Emergency fund launched for architects, engineers and surveyors who keep Yorkshire's heritage alive

Historic England has launched an emergency fund to support out-of-work staff in the heritage sector.

Thousands of artisan craftsmen and women work in the heritage construction sector
Thousands of artisan craftsmen and women work in the heritage construction sector

The government-funded heritage body is releasing up to £2million as a 'safety net' and making cash available to small organisations and attractions that need help to survive the coronavirus crisis.

Historic England has conducted a survey into the impact of the shutdown on the heritage industry, and have found that businesses with fewer than 10 employees are struggling. More than seven in 10 respondents in Yorkshire said they had lost business and more than half had been forced to cancel income-generating events.

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The most vulnerable professions supported by the sector are artisan craftsmen and women, architects, engineers and surveyors, many of whom work on the restoration and maintenance of listed buildings.

While many organisations have been able to furlough staff and access government support in the short term, they expressed fears for their future in the longer term.

These small businesses are crucial to the operation of England’s heritage construction sector, which generates an estimated £7.1bn in GVA to the economy. It employs 100,000 construction workers (including specialised craftspeople), 6,000 archaeologists and 24,000 architects, engineers and quantity surveyors. They are vital for the maintenance and continued enjoyment of England’s heritage.

Historic England is inviting applications from heritage organisations, self-employed contractors, third-sector organisations and voluntary groups in Yorkshire and Humber that have been severely affected by the impact of coronavirus and which need additional short-term emergency financial support to ensure their survival.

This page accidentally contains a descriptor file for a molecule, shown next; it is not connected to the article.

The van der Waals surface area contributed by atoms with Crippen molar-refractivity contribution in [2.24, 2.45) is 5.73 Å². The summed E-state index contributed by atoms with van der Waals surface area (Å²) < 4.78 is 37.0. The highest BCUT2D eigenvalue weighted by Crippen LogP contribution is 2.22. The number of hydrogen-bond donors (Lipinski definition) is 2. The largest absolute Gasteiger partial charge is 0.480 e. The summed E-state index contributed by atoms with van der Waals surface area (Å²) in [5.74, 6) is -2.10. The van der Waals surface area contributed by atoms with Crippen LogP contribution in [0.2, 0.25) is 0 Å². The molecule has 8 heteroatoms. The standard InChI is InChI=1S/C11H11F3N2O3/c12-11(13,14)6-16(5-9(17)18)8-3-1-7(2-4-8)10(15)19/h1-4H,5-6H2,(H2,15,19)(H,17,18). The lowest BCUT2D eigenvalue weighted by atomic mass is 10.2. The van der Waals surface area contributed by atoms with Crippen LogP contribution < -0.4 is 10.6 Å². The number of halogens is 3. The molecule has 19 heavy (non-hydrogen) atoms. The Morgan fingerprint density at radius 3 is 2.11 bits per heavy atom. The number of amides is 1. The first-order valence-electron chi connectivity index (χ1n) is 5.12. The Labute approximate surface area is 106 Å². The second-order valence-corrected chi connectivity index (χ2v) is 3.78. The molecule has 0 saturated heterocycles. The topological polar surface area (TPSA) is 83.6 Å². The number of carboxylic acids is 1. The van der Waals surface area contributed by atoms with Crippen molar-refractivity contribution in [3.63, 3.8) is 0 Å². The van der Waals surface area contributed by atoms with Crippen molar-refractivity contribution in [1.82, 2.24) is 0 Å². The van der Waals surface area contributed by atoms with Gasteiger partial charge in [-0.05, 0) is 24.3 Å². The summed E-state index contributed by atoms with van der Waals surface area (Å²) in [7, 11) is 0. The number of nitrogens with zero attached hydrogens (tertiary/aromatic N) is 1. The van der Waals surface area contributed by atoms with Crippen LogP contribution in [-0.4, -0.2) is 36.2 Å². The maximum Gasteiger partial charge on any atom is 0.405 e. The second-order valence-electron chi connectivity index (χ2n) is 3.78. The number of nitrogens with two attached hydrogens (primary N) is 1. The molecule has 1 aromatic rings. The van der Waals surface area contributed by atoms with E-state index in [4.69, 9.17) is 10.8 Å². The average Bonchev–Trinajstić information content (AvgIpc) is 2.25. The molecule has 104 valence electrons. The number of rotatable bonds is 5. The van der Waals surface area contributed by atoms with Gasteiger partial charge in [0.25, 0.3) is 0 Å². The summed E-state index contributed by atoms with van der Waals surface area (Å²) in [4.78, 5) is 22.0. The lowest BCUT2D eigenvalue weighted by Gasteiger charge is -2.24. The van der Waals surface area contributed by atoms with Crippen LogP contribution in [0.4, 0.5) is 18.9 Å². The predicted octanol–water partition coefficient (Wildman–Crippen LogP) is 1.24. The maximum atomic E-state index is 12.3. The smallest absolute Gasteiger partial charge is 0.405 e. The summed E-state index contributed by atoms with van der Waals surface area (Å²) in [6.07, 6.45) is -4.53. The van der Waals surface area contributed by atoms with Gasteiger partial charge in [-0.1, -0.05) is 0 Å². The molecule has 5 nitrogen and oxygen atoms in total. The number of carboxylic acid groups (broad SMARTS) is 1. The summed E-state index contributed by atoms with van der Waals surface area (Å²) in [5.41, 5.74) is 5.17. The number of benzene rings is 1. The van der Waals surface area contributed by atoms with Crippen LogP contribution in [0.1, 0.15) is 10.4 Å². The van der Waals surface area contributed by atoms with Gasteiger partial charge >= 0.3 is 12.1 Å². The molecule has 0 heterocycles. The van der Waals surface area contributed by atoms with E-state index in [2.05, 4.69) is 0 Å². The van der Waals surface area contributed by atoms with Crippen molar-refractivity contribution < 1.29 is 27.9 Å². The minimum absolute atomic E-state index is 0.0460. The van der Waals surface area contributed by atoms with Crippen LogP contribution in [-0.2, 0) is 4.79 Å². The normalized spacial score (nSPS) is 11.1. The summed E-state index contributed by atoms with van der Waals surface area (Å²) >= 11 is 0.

They will also consider supporting projects and activities that respond to the current crisis and contribute to recovery in the heritage sector.

The fund is designed to complement the measures already put in place by the government, as well as the National Lottery Heritage Fund’s recently announced £50million emergency fund.

Among the heritage attractions under threat in Yorkshire are the region's three preserved railways, the North Yorkshire Moors Railway, Keighley and Worth Valley Railway and Wensleydale Railway, which have all launched appeals for public donations.

Historic England chief executive Duncan Wilson said: “We know that coronavirus has hit everyone hard, including the heritage sector, and that there are many individuals and organisations that are really struggling for survival at the moment. The safeguarding of their livelihoods will also determine the survival of our most precious heritage. Many of the skills that are needed to protect our heritage are already in desperately short supply and if these skilled specialists go out of business during this difficult time, the hard truth is that some of our heritage will be lost forever.”

Applicants in Yorkshire and Humber are invited to apply for grants of up to £25,000 to address financial difficulties arising from coronavirus. Grants of £50,000 are also available for projects and activities that reduce risks to heritage by providing information, resources and skills. Existing Historic England grant recipients should get in contact with their individual project contacts to discuss what flexibility they might require at this time.

The deadline for new applications is midnight on May 3 and the funding for successful applications will be awarded from mid-May.

More information on how to apply can be found at https://historicengland.org.uk/coronavirus/fund

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